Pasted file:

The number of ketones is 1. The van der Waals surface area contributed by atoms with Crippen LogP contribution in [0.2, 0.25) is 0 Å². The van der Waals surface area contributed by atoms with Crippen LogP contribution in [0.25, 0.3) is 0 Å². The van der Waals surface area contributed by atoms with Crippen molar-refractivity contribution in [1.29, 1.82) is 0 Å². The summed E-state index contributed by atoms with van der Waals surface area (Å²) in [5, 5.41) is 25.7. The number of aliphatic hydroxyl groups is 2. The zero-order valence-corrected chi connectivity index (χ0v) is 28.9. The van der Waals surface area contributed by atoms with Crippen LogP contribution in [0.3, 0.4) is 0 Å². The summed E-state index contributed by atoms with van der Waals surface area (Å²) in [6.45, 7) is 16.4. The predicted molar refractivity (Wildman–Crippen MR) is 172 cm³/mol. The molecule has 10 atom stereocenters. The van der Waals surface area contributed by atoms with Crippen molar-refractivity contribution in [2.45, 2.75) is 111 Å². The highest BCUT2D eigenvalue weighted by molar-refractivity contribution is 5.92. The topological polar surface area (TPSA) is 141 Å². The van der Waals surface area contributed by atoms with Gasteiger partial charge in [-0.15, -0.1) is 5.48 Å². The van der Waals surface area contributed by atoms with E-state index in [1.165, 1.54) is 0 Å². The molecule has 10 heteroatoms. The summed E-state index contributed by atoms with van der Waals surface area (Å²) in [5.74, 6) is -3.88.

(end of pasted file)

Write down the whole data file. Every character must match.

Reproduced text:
The number of ketones is 1. The van der Waals surface area contributed by atoms with Crippen LogP contribution in [0.2, 0.25) is 0 Å². The van der Waals surface area contributed by atoms with Crippen LogP contribution in [0.25, 0.3) is 0 Å². The van der Waals surface area contributed by atoms with Crippen molar-refractivity contribution in [1.29, 1.82) is 0 Å². The summed E-state index contributed by atoms with van der Waals surface area (Å²) in [5, 5.41) is 25.7. The number of aliphatic hydroxyl groups is 2. The zero-order valence-corrected chi connectivity index (χ0v) is 28.9. The van der Waals surface area contributed by atoms with Crippen LogP contribution in [0.3, 0.4) is 0 Å². The summed E-state index contributed by atoms with van der Waals surface area (Å²) in [6.45, 7) is 16.4. The predicted molar refractivity (Wildman–Crippen MR) is 172 cm³/mol. The molecule has 10 atom stereocenters. The van der Waals surface area contributed by atoms with Crippen molar-refractivity contribution in [2.45, 2.75) is 111 Å². The highest BCUT2D eigenvalue weighted by molar-refractivity contribution is 5.92. The topological polar surface area (TPSA) is 141 Å². The van der Waals surface area contributed by atoms with Gasteiger partial charge in [-0.15, -0.1) is 5.48 Å². The van der Waals surface area contributed by atoms with E-state index in [1.165, 1.54) is 0 Å². The molecule has 10 heteroatoms. The summed E-state index contributed by atoms with van der Waals surface area (Å²) in [5.74, 6) is -3.88.